With hurricane season in its peak months, storm activity began to heat up across the Atlantic with several systems in varying stages of development.
While no warnings have been issued for Hurricane Florence, mapping by the U.S. National Hurricane Center showed the system approaching Bermuda. The system was expected to pass south of the territory Tuesday as a major hurricane.
As of Thursday, the storm was moving northwest through the central Atlantic Ocean at a speed near 10 mph with maximum sustained winds of 105 mph.
Although the storm was forecast to weaken Friday and Saturday, Florence could reintensify over the weekend.
“Florence may begin to move faster toward the west-northwest over the western Atlantic early next week,” the National Hurricane Center advised.
Swells from the storm were expected to hit Bermuda by Friday and could reach parts of the U.S. East Coast over the weekend, possibly generating life-threatening surf and rip current conditions.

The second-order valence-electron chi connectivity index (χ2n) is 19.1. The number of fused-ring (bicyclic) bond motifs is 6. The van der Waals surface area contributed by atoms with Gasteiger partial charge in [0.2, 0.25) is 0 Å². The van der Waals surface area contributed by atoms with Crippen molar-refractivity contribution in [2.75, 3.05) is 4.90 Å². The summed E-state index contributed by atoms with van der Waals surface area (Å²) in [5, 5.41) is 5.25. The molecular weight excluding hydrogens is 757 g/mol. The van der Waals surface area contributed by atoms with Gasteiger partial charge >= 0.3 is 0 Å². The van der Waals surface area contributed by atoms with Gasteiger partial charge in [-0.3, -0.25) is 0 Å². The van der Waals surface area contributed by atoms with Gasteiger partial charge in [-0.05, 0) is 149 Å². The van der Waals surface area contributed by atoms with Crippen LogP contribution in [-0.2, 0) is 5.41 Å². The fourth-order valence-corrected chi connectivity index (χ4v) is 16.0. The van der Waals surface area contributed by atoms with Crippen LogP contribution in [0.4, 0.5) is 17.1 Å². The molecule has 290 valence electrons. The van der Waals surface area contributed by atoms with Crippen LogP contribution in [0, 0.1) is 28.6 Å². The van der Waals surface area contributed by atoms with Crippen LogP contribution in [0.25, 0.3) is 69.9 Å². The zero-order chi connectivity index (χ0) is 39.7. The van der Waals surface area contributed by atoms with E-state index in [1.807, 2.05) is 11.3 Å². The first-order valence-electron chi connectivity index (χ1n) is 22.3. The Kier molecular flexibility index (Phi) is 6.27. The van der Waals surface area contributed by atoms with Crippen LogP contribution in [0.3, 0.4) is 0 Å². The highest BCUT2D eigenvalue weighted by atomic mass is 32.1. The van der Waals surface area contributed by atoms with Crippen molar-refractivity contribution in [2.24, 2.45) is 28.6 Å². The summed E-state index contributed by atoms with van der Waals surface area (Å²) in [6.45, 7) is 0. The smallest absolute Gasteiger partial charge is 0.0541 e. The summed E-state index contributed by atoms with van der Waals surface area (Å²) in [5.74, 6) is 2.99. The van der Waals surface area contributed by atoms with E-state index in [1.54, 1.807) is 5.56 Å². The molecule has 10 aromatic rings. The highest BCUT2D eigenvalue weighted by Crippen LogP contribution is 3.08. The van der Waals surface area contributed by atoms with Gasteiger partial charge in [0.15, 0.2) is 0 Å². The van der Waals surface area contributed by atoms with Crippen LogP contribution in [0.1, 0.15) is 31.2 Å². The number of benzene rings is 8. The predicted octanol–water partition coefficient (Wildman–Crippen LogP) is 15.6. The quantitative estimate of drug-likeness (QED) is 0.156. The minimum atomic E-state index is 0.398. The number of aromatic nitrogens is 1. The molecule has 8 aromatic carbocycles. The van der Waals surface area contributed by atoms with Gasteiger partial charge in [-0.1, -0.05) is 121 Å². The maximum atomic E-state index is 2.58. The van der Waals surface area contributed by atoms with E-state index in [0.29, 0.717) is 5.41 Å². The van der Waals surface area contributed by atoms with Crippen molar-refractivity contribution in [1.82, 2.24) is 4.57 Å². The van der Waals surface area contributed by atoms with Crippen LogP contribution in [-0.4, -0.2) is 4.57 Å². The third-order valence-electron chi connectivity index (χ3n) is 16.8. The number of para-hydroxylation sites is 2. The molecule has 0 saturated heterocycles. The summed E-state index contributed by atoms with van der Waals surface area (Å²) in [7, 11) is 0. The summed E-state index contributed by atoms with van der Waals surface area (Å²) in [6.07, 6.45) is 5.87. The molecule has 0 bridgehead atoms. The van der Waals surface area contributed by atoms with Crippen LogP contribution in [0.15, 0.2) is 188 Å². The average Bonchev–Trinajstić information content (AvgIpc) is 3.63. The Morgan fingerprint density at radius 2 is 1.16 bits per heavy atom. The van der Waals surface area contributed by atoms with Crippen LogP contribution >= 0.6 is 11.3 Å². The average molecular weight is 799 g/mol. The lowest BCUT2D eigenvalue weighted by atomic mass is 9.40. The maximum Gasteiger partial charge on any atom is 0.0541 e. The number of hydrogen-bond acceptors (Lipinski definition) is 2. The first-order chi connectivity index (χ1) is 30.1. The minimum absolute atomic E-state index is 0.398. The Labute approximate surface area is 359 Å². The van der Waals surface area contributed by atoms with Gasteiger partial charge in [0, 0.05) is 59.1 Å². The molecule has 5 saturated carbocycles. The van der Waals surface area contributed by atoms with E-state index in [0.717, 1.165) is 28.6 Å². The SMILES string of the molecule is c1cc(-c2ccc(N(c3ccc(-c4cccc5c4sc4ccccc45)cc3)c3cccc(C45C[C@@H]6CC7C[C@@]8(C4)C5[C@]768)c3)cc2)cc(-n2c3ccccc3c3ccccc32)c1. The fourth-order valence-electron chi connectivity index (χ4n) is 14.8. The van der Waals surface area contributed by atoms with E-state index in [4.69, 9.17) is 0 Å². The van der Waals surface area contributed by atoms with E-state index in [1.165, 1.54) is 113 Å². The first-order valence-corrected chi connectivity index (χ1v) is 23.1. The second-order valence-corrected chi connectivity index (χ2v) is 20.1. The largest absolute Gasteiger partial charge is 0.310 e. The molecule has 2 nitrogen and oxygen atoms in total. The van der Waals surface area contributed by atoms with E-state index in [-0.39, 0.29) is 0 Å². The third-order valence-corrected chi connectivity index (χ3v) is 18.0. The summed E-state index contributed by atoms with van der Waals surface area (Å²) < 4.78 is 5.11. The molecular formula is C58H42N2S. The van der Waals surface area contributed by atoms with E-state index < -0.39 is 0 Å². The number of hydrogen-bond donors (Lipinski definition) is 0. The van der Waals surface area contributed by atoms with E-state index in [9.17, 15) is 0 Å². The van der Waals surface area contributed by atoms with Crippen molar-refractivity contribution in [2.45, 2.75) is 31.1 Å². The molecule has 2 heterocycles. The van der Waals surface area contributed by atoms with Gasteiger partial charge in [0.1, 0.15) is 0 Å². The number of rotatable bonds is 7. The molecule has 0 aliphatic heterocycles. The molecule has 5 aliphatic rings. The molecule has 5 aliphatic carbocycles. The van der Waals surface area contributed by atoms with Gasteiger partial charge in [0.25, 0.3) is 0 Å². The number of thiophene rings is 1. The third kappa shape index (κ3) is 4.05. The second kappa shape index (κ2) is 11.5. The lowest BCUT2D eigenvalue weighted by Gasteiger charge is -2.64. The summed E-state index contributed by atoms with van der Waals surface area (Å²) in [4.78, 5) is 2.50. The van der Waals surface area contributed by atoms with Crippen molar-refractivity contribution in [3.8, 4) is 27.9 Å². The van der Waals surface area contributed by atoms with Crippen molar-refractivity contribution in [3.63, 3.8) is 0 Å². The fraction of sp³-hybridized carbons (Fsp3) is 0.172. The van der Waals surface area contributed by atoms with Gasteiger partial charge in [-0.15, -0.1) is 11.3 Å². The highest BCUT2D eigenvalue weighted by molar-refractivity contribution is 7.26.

Meanwhile, two other systems were developing near the west coast of Africa.
A low-pressure system west of the Cabo Verde Islands was expected to develop into a tropical system in coming days. Forecasting as of Thursday afternoon placed it at an 80 percent chance of development in the next 48 hours and a 90 percent chance over five days.
A tropical wave was also expected to move off the west coast of Africa Friday, potentially forming a tropical depression over the weekend or early next week. Residents of the Cabo Verde Islands were advised to monitor the development of the system.
The remnants of Tropical Storm Gordon were also dying off Thursday, with the storm downgraded to a depression as it moved inland over Mississippi.